Cappuccino, anyone?

Leonard Franchi invites the reader to enjoy a morning coffee with him in Rome in the company of the great travel writer H. V. Morton.

The streets of Rome, usually teeming with legions of visitors and workers, have fallen into a virus-induced silence. Pigeons coo undisturbed in the lanes and squares, looking (in vain for the first time in living memory) for a crust of discarded pizza.  Rows of shuttered shops silently announce that this is not business as usual.

Travel writers have spilled much ink both praising and lamenting the constant bustle of Roman life: the cacophonous calls of sun-kissed street-vendors, the dodgem-like adventures of the taxis, frantic nuns carrying baskets of fruit from market to convent. The casual tourist is perhaps bemused by what can look (to the Northern European) like chaos and disorder: to the Roman, this is normal life.

Yet there is now a new normal. And it is a Rome which few will recognise. The pavement fountains still flow yet few slake their thirst at these imperial pit stops. The hissing of the coffee machines, the silver steam engines of Roman life, is, sadly, no more. 

I am re-reading H. V. Morton’s classic book, A Traveller in Rome, a chronicle of a trip to the Eternal City in the 1950s. It brings to life a vivid and vibrant place, the same yet different to the Rome I love today. To read Morton’s words is to enter a world of charm and wonder.

It is not hard to visualise this quintessential and oft-behatted English journalist strolling around the warren of Roman streets and squares, carefully observing the many human quirks unfolding before his keen eyes.

His refined Anglican mind would marvel at the endless rows of churches which adorn the city and whose details he recorded lovingly and quirkily with pencil and paper at some pavement café.

Morton’s Roman evenings, he tells us, were mostly spent in his room. There he rested his legs and feet (which ached after hours of tramping on the uneven pavements and cobbles) and ascending countless flights of stairs. Suitably reinvigorated, and armed with pencil and notebook, he put his daily memories in order at the small wooden table which served as his writing desk. Outside in the warmth of a Roman evening, voices continued to echo through the squares into the small dark hours.

A Traveller in Rome has been with me since the 1980s. I have read and recommended it many times. Morton’s style is not as hauntingly poetic as that of Laurie Lee (another English gem) nor does it have the ironic detachment found in the work of the great (and recently deceased) Clive James.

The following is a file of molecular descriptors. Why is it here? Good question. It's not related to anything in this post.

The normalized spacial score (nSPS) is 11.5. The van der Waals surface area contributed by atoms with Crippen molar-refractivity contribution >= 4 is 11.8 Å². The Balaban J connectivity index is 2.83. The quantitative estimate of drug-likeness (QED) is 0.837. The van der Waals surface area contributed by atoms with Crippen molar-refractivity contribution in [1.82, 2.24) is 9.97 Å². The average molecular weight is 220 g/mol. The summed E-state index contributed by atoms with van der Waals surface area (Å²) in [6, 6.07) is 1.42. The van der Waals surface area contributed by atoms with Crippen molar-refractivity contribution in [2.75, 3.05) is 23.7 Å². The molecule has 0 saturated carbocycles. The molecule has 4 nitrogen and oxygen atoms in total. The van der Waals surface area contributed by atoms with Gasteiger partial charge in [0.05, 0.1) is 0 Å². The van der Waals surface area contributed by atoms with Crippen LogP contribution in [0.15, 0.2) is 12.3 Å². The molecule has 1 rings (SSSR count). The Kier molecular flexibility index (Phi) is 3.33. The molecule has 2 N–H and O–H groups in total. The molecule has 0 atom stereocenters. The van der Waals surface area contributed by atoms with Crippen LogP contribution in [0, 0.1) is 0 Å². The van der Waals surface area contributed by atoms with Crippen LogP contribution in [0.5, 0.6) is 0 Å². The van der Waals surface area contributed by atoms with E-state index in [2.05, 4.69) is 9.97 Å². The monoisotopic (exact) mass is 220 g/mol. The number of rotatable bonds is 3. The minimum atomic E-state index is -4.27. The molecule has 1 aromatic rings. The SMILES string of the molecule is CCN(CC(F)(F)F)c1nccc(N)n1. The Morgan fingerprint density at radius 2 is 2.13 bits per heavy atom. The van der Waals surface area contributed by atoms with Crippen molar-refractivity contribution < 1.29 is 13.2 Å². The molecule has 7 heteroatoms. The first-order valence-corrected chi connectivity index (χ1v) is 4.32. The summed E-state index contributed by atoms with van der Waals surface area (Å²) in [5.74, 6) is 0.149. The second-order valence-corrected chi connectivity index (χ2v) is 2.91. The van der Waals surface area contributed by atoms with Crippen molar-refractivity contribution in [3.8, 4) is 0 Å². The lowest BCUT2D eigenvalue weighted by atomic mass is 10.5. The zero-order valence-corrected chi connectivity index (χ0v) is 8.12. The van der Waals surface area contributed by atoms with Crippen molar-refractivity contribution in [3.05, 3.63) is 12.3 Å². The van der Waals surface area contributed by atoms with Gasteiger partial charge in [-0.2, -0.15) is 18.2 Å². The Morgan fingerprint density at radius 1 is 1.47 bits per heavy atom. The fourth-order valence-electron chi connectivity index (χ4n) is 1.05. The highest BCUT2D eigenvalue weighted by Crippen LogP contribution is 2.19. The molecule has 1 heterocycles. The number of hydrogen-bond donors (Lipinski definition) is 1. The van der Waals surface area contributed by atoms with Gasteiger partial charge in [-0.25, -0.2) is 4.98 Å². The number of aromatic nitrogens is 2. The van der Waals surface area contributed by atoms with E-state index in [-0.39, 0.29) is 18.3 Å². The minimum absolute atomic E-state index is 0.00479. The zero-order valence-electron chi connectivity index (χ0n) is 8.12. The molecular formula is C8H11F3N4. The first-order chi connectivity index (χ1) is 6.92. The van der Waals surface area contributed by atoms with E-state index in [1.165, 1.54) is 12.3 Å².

It is, rather, a sublime example of the craft of the journalist-cum-travel writer:

he has one eye for history and another eye for the foibles of the humanity of his day, inviting the reader to ‘see’ and take delight in the scenes so warmly described.

Morton’s work opens a door into the heart of a Rome which is both Italian and international. Food, religion, passion, beauty intermingle to form a stage on which the full drama of humanity unfolds. 

Maybe we all have a piece of Rome in our heart. Whether we are engrossed by the tales of the Caesars or the architecture of Bernini, seduced by the wines of Frascati or moved by the Three Tenors Concert of 1990. It may be the goals of Francesco Totti or a plate of saltimbocca alla romana … However it enters a life, Rome entices, enriches and enlightens it. 

My own love for Rome is deep-rooted. My many trips have left fond memories. I often stay in a hotel close to the Borgo Pio (Morton reminds us of the connection between ‘Borgo’ and ‘Burgh’). Each morning around 7am I venture forth to capture some of the early morning air. My route involves a visit to the small church of Sant’Anna dei Palafrenieri (St Anne of the Grooms), cosily packed into a corner of the vehicle entrance to Vatican City. I then purchase a copy of Il Foglio (a daily Italian broadsheet) and look forward to returning to the hotel for a cappuccino and sweet pastry. After this, not much can go wrong.

Rome is, for now, a city sleeping tightly under a blanket of apprehension. Yet there are faint signs of life stirring on the balconies and rooftops. 

We will enjoy a morning coffee in Rome again. Soon. 

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Leonardo Franchi is a member of the Pedagogy, Practice and Faith Research and Teaching Group in the School of Education of the University of Glasgow and has published widely in the field of religion and education. He is a trustee of the mentoring charity, Citywise ( and lives in Alexandria, Scotland.

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